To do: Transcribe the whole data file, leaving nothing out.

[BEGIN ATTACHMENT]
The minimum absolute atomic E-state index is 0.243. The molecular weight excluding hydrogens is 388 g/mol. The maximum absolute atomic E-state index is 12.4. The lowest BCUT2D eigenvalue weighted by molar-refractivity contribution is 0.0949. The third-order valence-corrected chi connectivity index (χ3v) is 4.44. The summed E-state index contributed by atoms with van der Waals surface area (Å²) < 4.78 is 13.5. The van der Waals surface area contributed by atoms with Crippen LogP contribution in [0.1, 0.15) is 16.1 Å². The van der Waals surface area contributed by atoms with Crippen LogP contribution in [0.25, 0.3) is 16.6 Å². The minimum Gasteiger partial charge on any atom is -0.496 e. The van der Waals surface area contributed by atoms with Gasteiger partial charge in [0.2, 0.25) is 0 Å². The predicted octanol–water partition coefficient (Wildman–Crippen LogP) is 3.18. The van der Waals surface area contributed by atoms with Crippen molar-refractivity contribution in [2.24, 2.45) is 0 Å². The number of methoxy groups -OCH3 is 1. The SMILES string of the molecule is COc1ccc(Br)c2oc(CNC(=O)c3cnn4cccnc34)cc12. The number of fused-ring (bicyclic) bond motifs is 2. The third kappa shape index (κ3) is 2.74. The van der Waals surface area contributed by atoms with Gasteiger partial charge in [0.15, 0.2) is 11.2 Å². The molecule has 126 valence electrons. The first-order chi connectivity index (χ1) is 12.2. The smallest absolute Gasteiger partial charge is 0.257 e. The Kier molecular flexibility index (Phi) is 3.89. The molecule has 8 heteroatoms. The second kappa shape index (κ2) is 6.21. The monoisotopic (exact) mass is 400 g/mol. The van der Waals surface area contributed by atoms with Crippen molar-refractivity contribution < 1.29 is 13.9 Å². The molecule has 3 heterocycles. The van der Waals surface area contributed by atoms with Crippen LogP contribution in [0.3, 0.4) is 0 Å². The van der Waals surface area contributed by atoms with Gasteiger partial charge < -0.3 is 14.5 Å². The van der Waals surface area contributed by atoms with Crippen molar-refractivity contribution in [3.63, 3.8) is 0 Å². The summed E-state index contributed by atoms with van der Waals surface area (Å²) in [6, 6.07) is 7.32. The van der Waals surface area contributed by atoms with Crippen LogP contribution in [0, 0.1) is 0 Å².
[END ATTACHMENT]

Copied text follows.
The minimum absolute atomic E-state index is 0.243. The molecular weight excluding hydrogens is 388 g/mol. The maximum absolute atomic E-state index is 12.4. The lowest BCUT2D eigenvalue weighted by molar-refractivity contribution is 0.0949. The third-order valence-corrected chi connectivity index (χ3v) is 4.44. The summed E-state index contributed by atoms with van der Waals surface area (Å²) < 4.78 is 13.5. The van der Waals surface area contributed by atoms with Crippen LogP contribution in [0.1, 0.15) is 16.1 Å². The van der Waals surface area contributed by atoms with Crippen LogP contribution in [0.25, 0.3) is 16.6 Å². The minimum Gasteiger partial charge on any atom is -0.496 e. The van der Waals surface area contributed by atoms with Gasteiger partial charge in [0.2, 0.25) is 0 Å². The predicted octanol–water partition coefficient (Wildman–Crippen LogP) is 3.18. The van der Waals surface area contributed by atoms with Crippen molar-refractivity contribution in [2.24, 2.45) is 0 Å². The number of methoxy groups -OCH3 is 1. The SMILES string of the molecule is COc1ccc(Br)c2oc(CNC(=O)c3cnn4cccnc34)cc12. The number of fused-ring (bicyclic) bond motifs is 2. The third kappa shape index (κ3) is 2.74. The van der Waals surface area contributed by atoms with Gasteiger partial charge in [0.15, 0.2) is 11.2 Å². The molecule has 126 valence electrons. The first-order chi connectivity index (χ1) is 12.2. The smallest absolute Gasteiger partial charge is 0.257 e. The Kier molecular flexibility index (Phi) is 3.89. The molecule has 8 heteroatoms. The second kappa shape index (κ2) is 6.21. The monoisotopic (exact) mass is 400 g/mol. The van der Waals surface area contributed by atoms with Crippen molar-refractivity contribution < 1.29 is 13.9 Å². The molecule has 3 heterocycles. The van der Waals surface area contributed by atoms with Crippen LogP contribution in [0.3, 0.4) is 0 Å². The van der Waals surface area contributed by atoms with Gasteiger partial charge < -0.3 is 14.5 Å². The van der Waals surface area contributed by atoms with Crippen molar-refractivity contribution in [3.63, 3.8) is 0 Å². The summed E-state index contributed by atoms with van der Waals surface area (Å²) in [6, 6.07) is 7.32. The van der Waals surface area contributed by atoms with Crippen LogP contribution in [0, 0.1) is 0 Å².